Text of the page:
Volunteers from ARSP tell their stories and experiences during their service in the United States

Marlene volunteering at the Selfhelp Community Service in New York City

During the preparation time for the voluntary service our supervisor often told us that we should be aware of being confronted with accusations.
Now, I have spent 5 months with my clients, all are Holocaust survivors, who have lost parts of their family in the Shoah. Most of them are, differently than expected, very open towards me and my “Germaness” and do not relate me in any way to their horrible experiences. Some even want to speak German and love to sing the old German folk songs, so that I got to practice all the lullabies my mother used to sing when I was a child. Furthermore, I have been introduced to my name partner Marlene Dietrich and I am now able to sing most of her songs by heart.
But there is one client that is different: In this article, I will call her Miss S. I don’t know much about how Ms. S survived the war. Sometimes, she shares little pieces of her story with me, but most of the time, she doesn’t want to talk about her experiences. Ms. S is the only client that confronted me with my heritage as a German by saying that “you were all Nazis during that time” and by asking me about my grandparents and my great-grandparents.
Although it might be hard to image for strangers, Ms. S and I built up a very close relationship. When she introduces me to others, she tells them that I am her student, learning about the Holocaust and Judaism. I think this is a good description for what I am doing here in New York. Visiting all these different people allow me to get to know a lot about the Holocaust. It is really interesting to learn about what happened to them and how they were able to survive the war. You cannot say that there is a typical “survivor” because everyone has their own story that they share or don’t share with me.
When I talk about my work, people often ask me if the job is hard for me. And yes, sometimes, you just want to cry because you can’t imagine how somebody who went through so much pain can still smile and talk to a German. But otherwise, it is very inspiring because every day I learn new reasons to be happy and thankful. I am really happy that I got the opportunity to work in this project and to meet all these impressive people that I now can call my friends or sometimes my second-grandparents.

Contributing to life in the Jewish community

Hey there, everyone, my name is Ella Marie. When I entered the big, modern building on the Upper Westside for the first time, it was inspiring to see the Jewish community being so active.  It is still overwhelming after these first few weeks because there is always a lot happening at the Jewish Community Center (JCC): Young mothers coming to the JCC Manhattan with their newborns, older adults in many programs running like political discussion groups on 7th floor and young adults working out on the 4th floor, all at the same time.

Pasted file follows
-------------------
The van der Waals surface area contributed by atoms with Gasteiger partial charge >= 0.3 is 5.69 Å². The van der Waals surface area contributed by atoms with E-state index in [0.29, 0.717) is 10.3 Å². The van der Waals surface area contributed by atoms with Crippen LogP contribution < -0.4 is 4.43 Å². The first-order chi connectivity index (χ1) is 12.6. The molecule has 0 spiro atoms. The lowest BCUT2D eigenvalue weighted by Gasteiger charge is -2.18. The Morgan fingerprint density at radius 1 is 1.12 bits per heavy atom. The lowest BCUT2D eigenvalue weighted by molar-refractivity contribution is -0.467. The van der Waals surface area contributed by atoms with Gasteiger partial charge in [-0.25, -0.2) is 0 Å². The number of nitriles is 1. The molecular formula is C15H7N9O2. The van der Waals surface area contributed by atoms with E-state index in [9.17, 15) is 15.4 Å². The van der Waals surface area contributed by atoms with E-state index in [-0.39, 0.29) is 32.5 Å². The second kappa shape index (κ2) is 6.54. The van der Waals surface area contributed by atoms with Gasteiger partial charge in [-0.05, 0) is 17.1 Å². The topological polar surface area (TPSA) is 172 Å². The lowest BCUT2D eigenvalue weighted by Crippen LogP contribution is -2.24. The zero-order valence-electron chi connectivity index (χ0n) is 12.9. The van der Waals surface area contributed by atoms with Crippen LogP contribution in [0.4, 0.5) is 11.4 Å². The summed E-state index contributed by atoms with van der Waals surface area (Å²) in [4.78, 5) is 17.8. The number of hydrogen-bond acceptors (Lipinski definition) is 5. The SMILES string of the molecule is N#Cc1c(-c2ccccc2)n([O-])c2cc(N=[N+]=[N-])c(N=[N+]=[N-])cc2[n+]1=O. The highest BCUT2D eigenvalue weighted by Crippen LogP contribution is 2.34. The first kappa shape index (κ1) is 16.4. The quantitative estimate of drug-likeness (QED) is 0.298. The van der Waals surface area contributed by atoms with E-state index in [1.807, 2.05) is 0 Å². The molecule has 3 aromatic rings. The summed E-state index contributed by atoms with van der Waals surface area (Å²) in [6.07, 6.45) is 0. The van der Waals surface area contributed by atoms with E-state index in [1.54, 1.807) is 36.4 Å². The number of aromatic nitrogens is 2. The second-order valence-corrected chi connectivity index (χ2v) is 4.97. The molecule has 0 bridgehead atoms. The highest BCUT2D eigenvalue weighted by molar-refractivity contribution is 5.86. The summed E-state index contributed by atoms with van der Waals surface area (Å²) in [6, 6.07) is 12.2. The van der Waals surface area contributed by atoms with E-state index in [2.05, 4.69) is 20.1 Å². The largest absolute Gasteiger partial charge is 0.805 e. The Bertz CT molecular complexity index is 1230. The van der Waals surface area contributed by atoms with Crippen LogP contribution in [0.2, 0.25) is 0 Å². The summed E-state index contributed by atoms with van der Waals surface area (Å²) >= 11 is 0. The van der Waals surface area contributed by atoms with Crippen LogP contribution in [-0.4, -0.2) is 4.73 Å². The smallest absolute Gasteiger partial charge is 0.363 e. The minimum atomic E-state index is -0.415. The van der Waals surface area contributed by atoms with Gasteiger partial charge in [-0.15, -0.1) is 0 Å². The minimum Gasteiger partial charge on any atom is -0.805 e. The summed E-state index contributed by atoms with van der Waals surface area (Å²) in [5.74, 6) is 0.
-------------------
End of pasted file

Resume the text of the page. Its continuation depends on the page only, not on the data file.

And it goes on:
One of my main tasks is to work with older adults who are leading different programs at the JCC as well as supporting the 60+ programs in general. Very often that goes along with a lot of work behind the desk, like making room reservations, cancellations or phone calls. Additionally, I attend staff meetings and having daily conversations with people of different ages and backgrounds.

Besides a touching Memorial Service and senior trips to the Brooklyn Army Terminal and Hallet Nature Sanctuary, I was also involved in organizing and implementing of two Russian-Jewish programs for Sukkot at the Rooftop of the JCC building. In the afternoon we had an event for families where children created their own Sukkah with wood and leaves while their parents socialized. The celebration continued with another program called “Shashlik in the Sukkah”, that had a nice prayer and gathering for dinner for mainly 20-40+ members of the Russian-Jewish community. Everybody really enjoyed the celebration and I was happy to participate in the Jewish holiday traditions of Sukkot!

Looking back, I have had some very exciting and busy weeks at the JCC. Also looking back privately, I have had inspiring weeks as a new resident of stunning New York City in general. One thing that I already learned about my work is that no matter if it comes to computer work or interacting with older adults, I must always stay patient and keep a huge sense of humor. I kept this in mind when I had an incident where I had to spontaneously order cabs in NYC for a huge group of excited seniors. It has also been really helpful to have a lovely boss and colleagues to help and be supportive when issues like that arise. I look forward to other upcoming events in the JCC, like the 2nd Annual Symposium on “Positive Aging” on Nov 13 which the team has been planning for months now. Overall, I am more than grateful to be able to contribute to life in the Jewish community every day!